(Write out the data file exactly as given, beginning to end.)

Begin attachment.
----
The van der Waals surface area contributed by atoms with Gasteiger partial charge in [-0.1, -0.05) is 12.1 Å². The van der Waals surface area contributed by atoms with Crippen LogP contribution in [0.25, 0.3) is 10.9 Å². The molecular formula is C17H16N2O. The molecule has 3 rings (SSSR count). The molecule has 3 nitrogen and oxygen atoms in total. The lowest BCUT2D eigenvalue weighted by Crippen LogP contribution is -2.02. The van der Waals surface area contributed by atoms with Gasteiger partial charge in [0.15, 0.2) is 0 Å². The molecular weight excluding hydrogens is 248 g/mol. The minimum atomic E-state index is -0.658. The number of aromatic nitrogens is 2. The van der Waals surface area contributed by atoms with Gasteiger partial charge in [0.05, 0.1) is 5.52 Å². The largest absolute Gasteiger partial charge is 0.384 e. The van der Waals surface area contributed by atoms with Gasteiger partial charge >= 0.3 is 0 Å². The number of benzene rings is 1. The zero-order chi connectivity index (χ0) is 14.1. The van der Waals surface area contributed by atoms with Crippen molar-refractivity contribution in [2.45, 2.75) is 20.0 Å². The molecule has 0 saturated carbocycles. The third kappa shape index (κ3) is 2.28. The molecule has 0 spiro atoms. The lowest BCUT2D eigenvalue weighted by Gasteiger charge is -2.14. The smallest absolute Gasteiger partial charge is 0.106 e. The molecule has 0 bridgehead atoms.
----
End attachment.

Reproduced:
The van der Waals surface area contributed by atoms with Gasteiger partial charge in [-0.1, -0.05) is 12.1 Å². The van der Waals surface area contributed by atoms with Crippen LogP contribution in [0.25, 0.3) is 10.9 Å². The molecular formula is C17H16N2O. The molecule has 3 rings (SSSR count). The molecule has 3 nitrogen and oxygen atoms in total. The lowest BCUT2D eigenvalue weighted by Crippen LogP contribution is -2.02. The van der Waals surface area contributed by atoms with Gasteiger partial charge in [0.15, 0.2) is 0 Å². The molecular weight excluding hydrogens is 248 g/mol. The minimum atomic E-state index is -0.658. The number of aromatic nitrogens is 2. The van der Waals surface area contributed by atoms with Gasteiger partial charge in [0.05, 0.1) is 5.52 Å². The largest absolute Gasteiger partial charge is 0.384 e. The van der Waals surface area contributed by atoms with Gasteiger partial charge >= 0.3 is 0 Å². The number of benzene rings is 1. The zero-order chi connectivity index (χ0) is 14.1. The van der Waals surface area contributed by atoms with Crippen molar-refractivity contribution in [2.45, 2.75) is 20.0 Å². The molecule has 0 saturated carbocycles. The third kappa shape index (κ3) is 2.28. The molecule has 0 spiro atoms. The lowest BCUT2D eigenvalue weighted by Gasteiger charge is -2.14. The smallest absolute Gasteiger partial charge is 0.106 e. The molecule has 0 bridgehead atoms.